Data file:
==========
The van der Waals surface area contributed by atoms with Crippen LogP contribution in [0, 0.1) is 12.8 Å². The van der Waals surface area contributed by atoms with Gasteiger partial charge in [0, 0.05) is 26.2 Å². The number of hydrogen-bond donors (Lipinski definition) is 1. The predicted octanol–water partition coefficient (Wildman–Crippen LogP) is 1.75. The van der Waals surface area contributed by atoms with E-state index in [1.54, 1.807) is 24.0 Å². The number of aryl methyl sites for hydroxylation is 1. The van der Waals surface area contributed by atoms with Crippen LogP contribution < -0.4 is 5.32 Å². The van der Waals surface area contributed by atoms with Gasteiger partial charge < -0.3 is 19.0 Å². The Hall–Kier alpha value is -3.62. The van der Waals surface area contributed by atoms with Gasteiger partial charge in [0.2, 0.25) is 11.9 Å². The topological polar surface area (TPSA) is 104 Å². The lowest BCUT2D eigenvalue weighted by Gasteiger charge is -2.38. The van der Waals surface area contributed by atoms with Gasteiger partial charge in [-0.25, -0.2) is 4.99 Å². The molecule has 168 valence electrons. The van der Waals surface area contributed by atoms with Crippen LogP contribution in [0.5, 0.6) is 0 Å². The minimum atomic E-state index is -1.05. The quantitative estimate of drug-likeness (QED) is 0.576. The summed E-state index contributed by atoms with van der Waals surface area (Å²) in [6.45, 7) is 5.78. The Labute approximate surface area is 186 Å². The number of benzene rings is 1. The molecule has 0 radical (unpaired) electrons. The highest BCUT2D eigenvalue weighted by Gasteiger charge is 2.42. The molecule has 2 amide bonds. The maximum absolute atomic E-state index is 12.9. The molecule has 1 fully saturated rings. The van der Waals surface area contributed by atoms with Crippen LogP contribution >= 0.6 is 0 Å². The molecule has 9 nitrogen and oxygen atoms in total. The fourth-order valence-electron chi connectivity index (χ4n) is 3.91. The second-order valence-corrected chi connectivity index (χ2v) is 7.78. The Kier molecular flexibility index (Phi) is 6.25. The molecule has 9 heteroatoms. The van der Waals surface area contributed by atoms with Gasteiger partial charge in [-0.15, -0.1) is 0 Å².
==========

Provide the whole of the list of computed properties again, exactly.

The van der Waals surface area contributed by atoms with Crippen LogP contribution in [0, 0.1) is 12.8 Å². The van der Waals surface area contributed by atoms with Gasteiger partial charge in [0, 0.05) is 26.2 Å². The number of hydrogen-bond donors (Lipinski definition) is 1. The predicted octanol–water partition coefficient (Wildman–Crippen LogP) is 1.75. The van der Waals surface area contributed by atoms with E-state index in [1.54, 1.807) is 24.0 Å². The number of aryl methyl sites for hydroxylation is 1. The van der Waals surface area contributed by atoms with Crippen LogP contribution < -0.4 is 5.32 Å². The van der Waals surface area contributed by atoms with Gasteiger partial charge < -0.3 is 19.0 Å². The Hall–Kier alpha value is -3.62. The van der Waals surface area contributed by atoms with Gasteiger partial charge in [0.2, 0.25) is 11.9 Å². The topological polar surface area (TPSA) is 104 Å². The lowest BCUT2D eigenvalue weighted by Gasteiger charge is -2.38. The van der Waals surface area contributed by atoms with Gasteiger partial charge in [-0.25, -0.2) is 4.99 Å². The molecule has 168 valence electrons. The van der Waals surface area contributed by atoms with Crippen LogP contribution in [0.5, 0.6) is 0 Å². The minimum atomic E-state index is -1.05. The quantitative estimate of drug-likeness (QED) is 0.576. The summed E-state index contributed by atoms with van der Waals surface area (Å²) in [6.45, 7) is 5.78. The Labute approximate surface area is 186 Å². The number of benzene rings is 1. The molecule has 0 radical (unpaired) electrons. The highest BCUT2D eigenvalue weighted by Gasteiger charge is 2.42. The molecule has 2 amide bonds. The maximum absolute atomic E-state index is 12.9. The molecule has 1 fully saturated rings. The van der Waals surface area contributed by atoms with Crippen LogP contribution >= 0.6 is 0 Å². The molecule has 9 nitrogen and oxygen atoms in total. The fourth-order valence-electron chi connectivity index (χ4n) is 3.91. The second-order valence-corrected chi connectivity index (χ2v) is 7.78. The Kier molecular flexibility index (Phi) is 6.25. The molecule has 9 heteroatoms. The van der Waals surface area contributed by atoms with Gasteiger partial charge in [-0.15, -0.1) is 0 Å².